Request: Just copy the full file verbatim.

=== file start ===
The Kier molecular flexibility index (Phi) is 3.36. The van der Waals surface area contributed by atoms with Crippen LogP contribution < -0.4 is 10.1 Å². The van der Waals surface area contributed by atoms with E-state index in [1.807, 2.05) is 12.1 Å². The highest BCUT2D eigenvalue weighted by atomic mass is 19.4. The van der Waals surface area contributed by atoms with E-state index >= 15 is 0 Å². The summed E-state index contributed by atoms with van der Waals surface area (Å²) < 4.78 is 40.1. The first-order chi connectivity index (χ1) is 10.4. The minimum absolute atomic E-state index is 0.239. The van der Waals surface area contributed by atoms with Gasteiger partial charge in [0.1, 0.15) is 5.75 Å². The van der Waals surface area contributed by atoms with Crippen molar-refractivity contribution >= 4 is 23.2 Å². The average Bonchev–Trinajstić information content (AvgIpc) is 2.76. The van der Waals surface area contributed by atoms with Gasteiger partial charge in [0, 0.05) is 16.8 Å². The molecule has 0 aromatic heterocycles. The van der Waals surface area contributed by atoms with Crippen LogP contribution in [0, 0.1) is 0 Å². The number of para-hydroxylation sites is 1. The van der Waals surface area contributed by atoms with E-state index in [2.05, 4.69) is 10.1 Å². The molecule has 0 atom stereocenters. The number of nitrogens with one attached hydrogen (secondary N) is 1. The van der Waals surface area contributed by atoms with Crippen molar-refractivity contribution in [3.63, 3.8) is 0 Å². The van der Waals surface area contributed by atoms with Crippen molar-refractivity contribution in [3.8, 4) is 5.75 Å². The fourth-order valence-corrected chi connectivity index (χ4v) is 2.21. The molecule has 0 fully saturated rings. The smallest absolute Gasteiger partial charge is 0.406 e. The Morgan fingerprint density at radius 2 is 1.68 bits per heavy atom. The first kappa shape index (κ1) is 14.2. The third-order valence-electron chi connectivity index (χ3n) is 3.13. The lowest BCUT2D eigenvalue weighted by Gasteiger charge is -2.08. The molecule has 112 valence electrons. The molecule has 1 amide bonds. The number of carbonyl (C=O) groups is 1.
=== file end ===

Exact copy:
The Kier molecular flexibility index (Phi) is 3.36. The van der Waals surface area contributed by atoms with Crippen LogP contribution < -0.4 is 10.1 Å². The van der Waals surface area contributed by atoms with E-state index in [1.807, 2.05) is 12.1 Å². The highest BCUT2D eigenvalue weighted by atomic mass is 19.4. The van der Waals surface area contributed by atoms with E-state index >= 15 is 0 Å². The summed E-state index contributed by atoms with van der Waals surface area (Å²) < 4.78 is 40.1. The first-order chi connectivity index (χ1) is 10.4. The minimum absolute atomic E-state index is 0.239. The van der Waals surface area contributed by atoms with Gasteiger partial charge in [0.1, 0.15) is 5.75 Å². The van der Waals surface area contributed by atoms with Crippen molar-refractivity contribution >= 4 is 23.2 Å². The average Bonchev–Trinajstić information content (AvgIpc) is 2.76. The van der Waals surface area contributed by atoms with Gasteiger partial charge in [0, 0.05) is 16.8 Å². The molecule has 0 aromatic heterocycles. The van der Waals surface area contributed by atoms with Crippen LogP contribution in [0, 0.1) is 0 Å². The number of para-hydroxylation sites is 1. The van der Waals surface area contributed by atoms with E-state index in [2.05, 4.69) is 10.1 Å². The molecule has 0 atom stereocenters. The number of nitrogens with one attached hydrogen (secondary N) is 1. The van der Waals surface area contributed by atoms with Crippen molar-refractivity contribution in [3.63, 3.8) is 0 Å². The van der Waals surface area contributed by atoms with Crippen molar-refractivity contribution in [3.8, 4) is 5.75 Å². The fourth-order valence-corrected chi connectivity index (χ4v) is 2.21. The molecule has 0 fully saturated rings. The smallest absolute Gasteiger partial charge is 0.406 e. The Morgan fingerprint density at radius 2 is 1.68 bits per heavy atom. The first kappa shape index (κ1) is 14.2. The third-order valence-electron chi connectivity index (χ3n) is 3.13. The lowest BCUT2D eigenvalue weighted by Gasteiger charge is -2.08. The molecule has 112 valence electrons. The molecule has 1 amide bonds. The number of carbonyl (C=O) groups is 1.